Redpanda, you talk about having a "productive project" and have rightly pointed out that 10 weeks is rather limited for research. I imagine that finding a basic science project that would be productive over a summer is difficult to impossible. So for someone with extensive basic science research experience (undergrad and 2 years of full-time bench work), what tips do you all have for transitioning to clinical research? It's not just productivity that prompts this, I loved my time at the bench, but I don't see myself as a basic lab PI. Which skills should I be developing in order to maximize productivity once I get to that MS1 summer? Cheers!
 

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Do something over your m1 summer. If you want to travel or get some other life experiences do it during that summer, but do not do Nothing! Research is a good option, but if you want to do IM, you don't really need it contrary to what all the fear mongers on this forum like to advise.
I think the research med students do in IM is more for the goal of matching into a particular brand of IM program.
 

mimelim

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Do something over your m1 summer. If you want to travel or get some other life experiences do it during that summer, but do not do Nothing! Research is a good option, but if you want to do IM, you don't really need it contrary to what all the fear mongers on this forum like to advise.

For OP's benefit as well as others browsing and curious about this topic, the above opinion comes from someone who knows nothing about medical school and has no experience in this matter at all.

As has been said prior, your MS1 Summer is time for you to get things done. You are going to be busy from now until you start submitting residency applications. Can you get stuff done at other times, of course. But, you will not have dedicated time again. If you are considering specialties or programs that are competitive, it will be of great benefit to do research. It is also worth realizing that once you start working, you don't get a "summer vacation". If not having a 3 month Summer vacation depresses you, there are other issues at play here.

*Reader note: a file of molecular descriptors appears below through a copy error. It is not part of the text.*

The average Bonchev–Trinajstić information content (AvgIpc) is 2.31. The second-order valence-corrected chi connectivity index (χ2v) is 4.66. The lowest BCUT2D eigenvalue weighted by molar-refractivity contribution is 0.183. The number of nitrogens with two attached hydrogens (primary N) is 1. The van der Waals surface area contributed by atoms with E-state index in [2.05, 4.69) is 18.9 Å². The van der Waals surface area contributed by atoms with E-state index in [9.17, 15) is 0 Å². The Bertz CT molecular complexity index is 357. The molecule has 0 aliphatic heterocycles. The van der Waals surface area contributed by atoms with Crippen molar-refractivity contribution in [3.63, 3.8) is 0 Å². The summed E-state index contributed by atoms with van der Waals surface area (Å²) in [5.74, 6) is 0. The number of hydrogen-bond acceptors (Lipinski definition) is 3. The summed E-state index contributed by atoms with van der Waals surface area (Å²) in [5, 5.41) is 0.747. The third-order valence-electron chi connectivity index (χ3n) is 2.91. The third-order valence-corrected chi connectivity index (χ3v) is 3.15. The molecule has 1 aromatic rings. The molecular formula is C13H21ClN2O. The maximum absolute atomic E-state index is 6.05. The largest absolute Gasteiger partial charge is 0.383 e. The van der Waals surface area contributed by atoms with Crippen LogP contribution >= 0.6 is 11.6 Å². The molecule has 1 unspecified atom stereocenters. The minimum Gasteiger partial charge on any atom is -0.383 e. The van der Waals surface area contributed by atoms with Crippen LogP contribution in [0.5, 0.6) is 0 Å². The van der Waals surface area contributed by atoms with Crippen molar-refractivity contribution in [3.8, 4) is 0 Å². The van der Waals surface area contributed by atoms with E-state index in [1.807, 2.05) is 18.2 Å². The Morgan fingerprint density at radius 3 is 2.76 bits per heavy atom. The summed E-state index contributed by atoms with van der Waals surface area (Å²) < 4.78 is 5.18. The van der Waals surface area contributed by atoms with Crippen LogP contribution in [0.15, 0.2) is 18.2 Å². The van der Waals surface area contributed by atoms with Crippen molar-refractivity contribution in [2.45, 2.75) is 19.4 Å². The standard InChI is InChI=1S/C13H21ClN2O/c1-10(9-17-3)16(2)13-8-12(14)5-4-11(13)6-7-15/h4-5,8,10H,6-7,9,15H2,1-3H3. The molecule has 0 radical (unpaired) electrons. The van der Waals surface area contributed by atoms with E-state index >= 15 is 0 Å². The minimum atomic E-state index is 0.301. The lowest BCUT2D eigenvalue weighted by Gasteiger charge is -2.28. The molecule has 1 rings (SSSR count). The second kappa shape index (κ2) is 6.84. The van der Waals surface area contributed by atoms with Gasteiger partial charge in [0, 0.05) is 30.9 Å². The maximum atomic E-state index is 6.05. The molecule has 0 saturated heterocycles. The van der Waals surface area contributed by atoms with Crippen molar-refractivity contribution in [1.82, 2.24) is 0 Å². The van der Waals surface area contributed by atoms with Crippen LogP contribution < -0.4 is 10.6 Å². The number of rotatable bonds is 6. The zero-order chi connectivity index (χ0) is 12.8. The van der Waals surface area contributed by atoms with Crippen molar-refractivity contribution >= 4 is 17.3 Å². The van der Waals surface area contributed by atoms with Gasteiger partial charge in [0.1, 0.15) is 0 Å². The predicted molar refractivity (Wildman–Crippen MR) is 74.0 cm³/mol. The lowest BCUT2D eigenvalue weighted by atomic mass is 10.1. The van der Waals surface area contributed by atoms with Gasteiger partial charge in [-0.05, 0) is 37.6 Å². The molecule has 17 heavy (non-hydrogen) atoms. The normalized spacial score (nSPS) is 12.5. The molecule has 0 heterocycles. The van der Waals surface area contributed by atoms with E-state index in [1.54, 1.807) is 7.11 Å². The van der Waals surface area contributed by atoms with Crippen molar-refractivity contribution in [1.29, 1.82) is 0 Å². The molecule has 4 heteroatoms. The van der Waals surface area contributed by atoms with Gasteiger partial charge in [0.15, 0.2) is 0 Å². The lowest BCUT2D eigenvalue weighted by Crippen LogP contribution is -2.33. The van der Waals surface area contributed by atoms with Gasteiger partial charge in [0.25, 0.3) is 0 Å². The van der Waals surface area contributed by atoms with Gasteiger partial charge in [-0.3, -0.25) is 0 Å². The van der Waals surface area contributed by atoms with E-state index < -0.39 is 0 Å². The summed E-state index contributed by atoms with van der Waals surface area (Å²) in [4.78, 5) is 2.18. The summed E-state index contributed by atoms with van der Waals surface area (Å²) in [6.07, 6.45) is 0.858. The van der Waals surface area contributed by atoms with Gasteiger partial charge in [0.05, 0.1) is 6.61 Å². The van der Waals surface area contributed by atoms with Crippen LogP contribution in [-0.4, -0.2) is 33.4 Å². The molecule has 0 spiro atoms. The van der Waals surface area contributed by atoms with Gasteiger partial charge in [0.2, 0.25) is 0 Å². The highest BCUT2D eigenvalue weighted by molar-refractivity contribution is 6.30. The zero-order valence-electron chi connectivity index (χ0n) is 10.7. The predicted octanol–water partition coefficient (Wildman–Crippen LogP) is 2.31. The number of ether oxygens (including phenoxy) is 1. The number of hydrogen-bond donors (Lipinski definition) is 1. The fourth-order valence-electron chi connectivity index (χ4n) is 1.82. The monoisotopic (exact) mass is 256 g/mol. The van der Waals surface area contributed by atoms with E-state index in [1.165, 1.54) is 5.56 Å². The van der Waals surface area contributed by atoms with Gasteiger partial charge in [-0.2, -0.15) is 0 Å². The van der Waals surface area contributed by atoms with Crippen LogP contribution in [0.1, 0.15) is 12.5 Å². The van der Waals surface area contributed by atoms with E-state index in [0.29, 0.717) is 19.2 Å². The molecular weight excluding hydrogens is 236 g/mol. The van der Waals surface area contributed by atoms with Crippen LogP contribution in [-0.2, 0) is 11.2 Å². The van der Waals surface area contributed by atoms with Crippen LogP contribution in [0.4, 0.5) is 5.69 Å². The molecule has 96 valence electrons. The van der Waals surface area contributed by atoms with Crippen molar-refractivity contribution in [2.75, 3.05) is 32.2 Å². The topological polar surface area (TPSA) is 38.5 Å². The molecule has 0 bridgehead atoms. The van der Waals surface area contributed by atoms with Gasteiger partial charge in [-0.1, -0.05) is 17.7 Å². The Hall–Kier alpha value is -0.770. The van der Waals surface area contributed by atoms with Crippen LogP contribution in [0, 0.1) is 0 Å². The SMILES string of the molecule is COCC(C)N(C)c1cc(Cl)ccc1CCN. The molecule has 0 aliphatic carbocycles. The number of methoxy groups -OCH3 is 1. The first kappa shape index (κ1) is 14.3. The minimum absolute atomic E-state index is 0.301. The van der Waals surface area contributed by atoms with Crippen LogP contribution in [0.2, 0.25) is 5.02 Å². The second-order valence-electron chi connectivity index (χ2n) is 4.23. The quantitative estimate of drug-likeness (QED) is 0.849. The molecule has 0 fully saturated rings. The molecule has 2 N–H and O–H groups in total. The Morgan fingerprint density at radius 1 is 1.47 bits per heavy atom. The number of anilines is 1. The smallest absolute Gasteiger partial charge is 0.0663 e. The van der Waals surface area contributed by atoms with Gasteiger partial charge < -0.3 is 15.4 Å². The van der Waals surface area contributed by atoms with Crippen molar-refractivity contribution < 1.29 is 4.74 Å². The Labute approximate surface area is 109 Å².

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Stagg737

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For OP's benefit as well as others browsing and curious about this topic, the above opinion comes from someone who knows nothing about medical school and has no experience in this matter at all.

As has been said prior, your MS1 Summer is time for you to get things done. You are going to be busy from now until you start submitting residency applications. Can you get stuff done at other times, of course. But, you will not have dedicated time again. If you are considering specialties or programs that are competitive, it will be of great benefit to do research. It is also worth realizing that once you start working, you don't get a "summer vacation". If not having a 3 month Summer vacation depresses you, there are other issues at play here.

Follow-up question then. Assuming you do a research project where all you get is a single publication as a 4th or 5th author and that's it, is that really going to add value to your CV? I've been told by physicians and residents that programs won't think much of it unless you have other significant research to support it. They've said that it'll be seen as you sitting in a lab doing gruntwork for 8-10 weeks just to get your name on something. So if you're not going to use it as a stepping stone to further research or for a specific specialty, does it really have any real value?
 

mimelim

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Follow-up question then. Assuming you do a research project where all you get is a single publication as a 4th or 5th author and that's it, is that really going to add value to your CV? I've been told by physicians and residents that programs won't think much of it unless you have other significant research to support it. They've said that it'll be seen as you sitting in a lab doing gruntwork for 8-10 weeks just to get your name on something. So if you're not going to use it as a stepping stone to further research or for a specific specialty, does it really have any real value?